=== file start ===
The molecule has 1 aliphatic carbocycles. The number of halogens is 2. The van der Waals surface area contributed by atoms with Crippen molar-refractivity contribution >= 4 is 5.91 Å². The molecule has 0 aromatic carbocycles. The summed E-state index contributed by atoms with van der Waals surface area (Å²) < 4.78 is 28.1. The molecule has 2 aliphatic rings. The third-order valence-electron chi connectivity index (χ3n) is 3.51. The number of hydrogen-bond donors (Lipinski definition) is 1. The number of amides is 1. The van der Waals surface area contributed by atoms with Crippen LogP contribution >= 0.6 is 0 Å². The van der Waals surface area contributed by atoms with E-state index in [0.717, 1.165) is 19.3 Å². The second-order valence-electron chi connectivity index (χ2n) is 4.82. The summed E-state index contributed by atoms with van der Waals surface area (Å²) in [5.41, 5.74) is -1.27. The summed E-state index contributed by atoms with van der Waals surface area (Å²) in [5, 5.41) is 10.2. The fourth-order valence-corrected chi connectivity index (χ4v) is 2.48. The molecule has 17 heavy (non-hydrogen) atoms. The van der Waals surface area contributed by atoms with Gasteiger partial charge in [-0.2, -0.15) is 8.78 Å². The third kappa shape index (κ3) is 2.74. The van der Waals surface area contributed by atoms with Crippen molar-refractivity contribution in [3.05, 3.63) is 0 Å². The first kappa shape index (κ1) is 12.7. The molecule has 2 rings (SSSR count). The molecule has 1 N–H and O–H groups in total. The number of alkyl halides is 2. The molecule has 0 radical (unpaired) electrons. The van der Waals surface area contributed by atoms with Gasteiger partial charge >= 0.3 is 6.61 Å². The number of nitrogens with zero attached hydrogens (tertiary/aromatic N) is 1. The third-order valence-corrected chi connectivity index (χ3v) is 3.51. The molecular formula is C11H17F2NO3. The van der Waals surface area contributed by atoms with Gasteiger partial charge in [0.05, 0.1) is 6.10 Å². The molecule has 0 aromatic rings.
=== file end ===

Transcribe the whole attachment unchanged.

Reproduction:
The molecule has 1 aliphatic carbocycles. The number of halogens is 2. The van der Waals surface area contributed by atoms with Crippen molar-refractivity contribution >= 4 is 5.91 Å². The molecule has 0 aromatic carbocycles. The summed E-state index contributed by atoms with van der Waals surface area (Å²) < 4.78 is 28.1. The molecule has 2 aliphatic rings. The third-order valence-electron chi connectivity index (χ3n) is 3.51. The number of hydrogen-bond donors (Lipinski definition) is 1. The number of amides is 1. The van der Waals surface area contributed by atoms with Crippen LogP contribution >= 0.6 is 0 Å². The van der Waals surface area contributed by atoms with E-state index in [0.717, 1.165) is 19.3 Å². The second-order valence-electron chi connectivity index (χ2n) is 4.82. The summed E-state index contributed by atoms with van der Waals surface area (Å²) in [5.41, 5.74) is -1.27. The summed E-state index contributed by atoms with van der Waals surface area (Å²) in [5, 5.41) is 10.2. The fourth-order valence-corrected chi connectivity index (χ4v) is 2.48. The molecule has 17 heavy (non-hydrogen) atoms. The van der Waals surface area contributed by atoms with Gasteiger partial charge in [-0.2, -0.15) is 8.78 Å². The third kappa shape index (κ3) is 2.74. The van der Waals surface area contributed by atoms with Crippen molar-refractivity contribution in [3.05, 3.63) is 0 Å². The first kappa shape index (κ1) is 12.7. The molecule has 2 rings (SSSR count). The molecule has 1 N–H and O–H groups in total. The number of alkyl halides is 2. The molecule has 0 radical (unpaired) electrons. The van der Waals surface area contributed by atoms with Gasteiger partial charge >= 0.3 is 6.61 Å². The number of nitrogens with zero attached hydrogens (tertiary/aromatic N) is 1. The third-order valence-corrected chi connectivity index (χ3v) is 3.51. The molecular formula is C11H17F2NO3. The van der Waals surface area contributed by atoms with Gasteiger partial charge in [0.05, 0.1) is 6.10 Å². The molecule has 0 aromatic rings.